The Art of Banquet Photography

Banquet photos are panoramic group portraits that offer a unique way to capture a milestone event by fitting every attendant into one picture. While banquet photography has waned in recent years, this historic art form is nevertheless starting to make a comeback.

How It Works

The hallmark of a banquet photograph is deep focus, providing so much detail that you can read the time on a person’s wrist watch while fitting as many as 500 people into one photo. It requires a special banquet camera, a large format 12X20 inch film camera with a 1 to 2 aspect ratio, much like today’s flat-screen TVs. For 75 years, these cameras were used in large club dinners, annual functions, and banquets (hence the term “banquet photography”).

The History of Banquet Photography

The Art of Banquet Photography

Banquet given by Order Sons of St. George, St. George Day, April 23, 1904, Auditorium, Chicago.

Banquet cameras were first used as landscape cameras in the mid-1800s, but the development and improvement of flash powder in the early 20th century allowed photographers to use them indoors. As a result, they were soon repurposed for panoramic photos. Throughout the rest of the early 20th century, banquet photography remained popular, but by the late 1960’s, the leading practitioners of banquet photography were retiring, and the Baby Boomer Generation was losing interest in group affiliations. Banquet photography was on its last legs, and, as of today, there is only one studio in the United States that offers traditional, banquet photography services.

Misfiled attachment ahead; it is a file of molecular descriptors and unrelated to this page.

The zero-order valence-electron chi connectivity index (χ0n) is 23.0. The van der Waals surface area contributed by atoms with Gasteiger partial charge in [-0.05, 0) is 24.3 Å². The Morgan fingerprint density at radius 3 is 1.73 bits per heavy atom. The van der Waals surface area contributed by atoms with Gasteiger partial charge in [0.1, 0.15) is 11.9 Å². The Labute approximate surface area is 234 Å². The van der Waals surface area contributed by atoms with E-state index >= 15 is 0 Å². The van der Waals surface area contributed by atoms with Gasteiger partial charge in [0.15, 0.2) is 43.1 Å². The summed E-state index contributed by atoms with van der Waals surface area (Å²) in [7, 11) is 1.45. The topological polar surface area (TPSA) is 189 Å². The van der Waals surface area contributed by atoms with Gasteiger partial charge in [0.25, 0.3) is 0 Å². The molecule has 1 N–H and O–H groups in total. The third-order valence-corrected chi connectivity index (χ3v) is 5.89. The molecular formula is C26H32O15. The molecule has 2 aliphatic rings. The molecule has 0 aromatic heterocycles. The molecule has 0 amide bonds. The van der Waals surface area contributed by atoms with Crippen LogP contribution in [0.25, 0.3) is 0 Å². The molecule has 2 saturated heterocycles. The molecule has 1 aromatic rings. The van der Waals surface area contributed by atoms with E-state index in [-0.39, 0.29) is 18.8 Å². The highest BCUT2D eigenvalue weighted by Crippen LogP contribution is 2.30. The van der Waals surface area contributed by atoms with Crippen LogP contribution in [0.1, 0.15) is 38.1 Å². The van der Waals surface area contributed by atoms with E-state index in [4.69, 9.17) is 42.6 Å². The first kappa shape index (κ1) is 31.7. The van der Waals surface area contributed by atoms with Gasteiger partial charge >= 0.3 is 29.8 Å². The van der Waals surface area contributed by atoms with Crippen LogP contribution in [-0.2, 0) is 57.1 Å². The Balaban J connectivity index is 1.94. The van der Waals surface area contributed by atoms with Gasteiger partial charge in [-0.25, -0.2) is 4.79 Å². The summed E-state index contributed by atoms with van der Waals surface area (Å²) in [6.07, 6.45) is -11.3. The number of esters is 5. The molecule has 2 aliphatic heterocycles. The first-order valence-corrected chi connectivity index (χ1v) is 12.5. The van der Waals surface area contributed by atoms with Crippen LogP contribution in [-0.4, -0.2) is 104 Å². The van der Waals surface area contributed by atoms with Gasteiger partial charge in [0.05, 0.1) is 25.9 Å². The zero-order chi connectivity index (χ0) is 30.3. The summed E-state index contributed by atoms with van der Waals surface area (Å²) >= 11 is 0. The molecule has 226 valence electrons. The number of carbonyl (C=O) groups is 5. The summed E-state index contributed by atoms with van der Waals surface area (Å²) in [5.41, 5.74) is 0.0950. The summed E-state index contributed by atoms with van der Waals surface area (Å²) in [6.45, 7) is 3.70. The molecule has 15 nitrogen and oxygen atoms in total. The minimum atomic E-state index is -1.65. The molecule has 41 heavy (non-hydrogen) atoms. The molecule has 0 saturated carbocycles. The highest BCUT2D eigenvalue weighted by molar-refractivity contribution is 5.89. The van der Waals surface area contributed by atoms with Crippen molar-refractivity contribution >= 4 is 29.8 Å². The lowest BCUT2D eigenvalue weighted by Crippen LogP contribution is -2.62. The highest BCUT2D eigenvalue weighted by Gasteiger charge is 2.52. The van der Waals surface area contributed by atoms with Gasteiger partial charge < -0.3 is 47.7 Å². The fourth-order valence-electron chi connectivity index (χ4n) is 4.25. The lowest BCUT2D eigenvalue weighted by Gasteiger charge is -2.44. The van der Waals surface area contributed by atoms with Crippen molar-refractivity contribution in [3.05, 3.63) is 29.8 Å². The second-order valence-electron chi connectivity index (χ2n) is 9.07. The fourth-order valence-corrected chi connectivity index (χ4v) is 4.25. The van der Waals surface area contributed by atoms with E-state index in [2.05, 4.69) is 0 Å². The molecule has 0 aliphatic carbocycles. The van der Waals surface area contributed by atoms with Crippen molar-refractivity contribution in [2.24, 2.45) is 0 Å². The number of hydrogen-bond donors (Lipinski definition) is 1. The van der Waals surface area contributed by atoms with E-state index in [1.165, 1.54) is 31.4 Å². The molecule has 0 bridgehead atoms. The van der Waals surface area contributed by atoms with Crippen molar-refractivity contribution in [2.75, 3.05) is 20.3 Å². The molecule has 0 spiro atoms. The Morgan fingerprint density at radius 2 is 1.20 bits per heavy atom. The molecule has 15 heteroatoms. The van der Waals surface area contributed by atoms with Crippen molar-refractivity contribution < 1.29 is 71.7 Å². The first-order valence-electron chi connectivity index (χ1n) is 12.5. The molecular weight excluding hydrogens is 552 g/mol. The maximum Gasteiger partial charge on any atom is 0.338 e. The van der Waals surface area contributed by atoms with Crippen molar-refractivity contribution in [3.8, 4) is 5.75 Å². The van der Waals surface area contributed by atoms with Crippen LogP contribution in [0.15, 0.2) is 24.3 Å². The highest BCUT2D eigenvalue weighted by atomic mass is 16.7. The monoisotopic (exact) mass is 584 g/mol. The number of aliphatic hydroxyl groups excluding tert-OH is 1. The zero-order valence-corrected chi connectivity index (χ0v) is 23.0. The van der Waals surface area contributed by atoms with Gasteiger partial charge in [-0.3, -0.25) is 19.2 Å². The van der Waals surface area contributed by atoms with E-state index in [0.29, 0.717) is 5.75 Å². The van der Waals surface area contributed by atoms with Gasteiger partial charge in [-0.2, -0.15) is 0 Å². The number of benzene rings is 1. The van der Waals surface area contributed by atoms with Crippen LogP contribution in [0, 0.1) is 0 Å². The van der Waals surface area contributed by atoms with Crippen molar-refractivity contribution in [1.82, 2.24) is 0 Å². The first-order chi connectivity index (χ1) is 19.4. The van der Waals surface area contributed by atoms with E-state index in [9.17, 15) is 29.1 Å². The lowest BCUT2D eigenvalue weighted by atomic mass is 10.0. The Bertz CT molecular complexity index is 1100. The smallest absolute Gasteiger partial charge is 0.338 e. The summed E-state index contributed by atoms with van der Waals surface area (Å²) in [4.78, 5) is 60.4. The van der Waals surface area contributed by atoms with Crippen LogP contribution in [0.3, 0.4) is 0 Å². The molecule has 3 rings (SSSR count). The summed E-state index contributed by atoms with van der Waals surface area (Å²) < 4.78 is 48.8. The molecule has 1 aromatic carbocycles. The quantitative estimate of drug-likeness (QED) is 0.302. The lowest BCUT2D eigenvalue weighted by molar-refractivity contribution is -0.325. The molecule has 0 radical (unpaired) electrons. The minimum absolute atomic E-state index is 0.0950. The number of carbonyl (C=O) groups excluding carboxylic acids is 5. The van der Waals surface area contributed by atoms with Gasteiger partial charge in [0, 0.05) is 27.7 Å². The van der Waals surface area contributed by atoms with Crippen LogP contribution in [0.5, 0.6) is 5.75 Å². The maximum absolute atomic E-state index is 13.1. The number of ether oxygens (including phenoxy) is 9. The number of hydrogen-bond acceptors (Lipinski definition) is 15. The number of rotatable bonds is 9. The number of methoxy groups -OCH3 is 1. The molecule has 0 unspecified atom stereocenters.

“Resurrecting a Lost Art”Banquet Photography

While banquet photography became less popular throughout the latter half of the 20th century, we here at Gruber Photographers have dedicated ourselves to “resurrecting a lost art,” as The New York Times put it. The Gruber Photographers team was schooled in banquet photography by the 50-year veteran Jayson Jons, and we have incorporated his teachings into our practice. For our banquet photos, we use an authentic, 100-year-old banquet camera and flashbulbs, capturing your event as photographers did in the early 20th century.

With our traditional 12×20 black & white banquet photography, you can receive a beautiful photo with the date, location and event inscribed within the photograph that is certain to make your event memorable. Contact us today to learn more.

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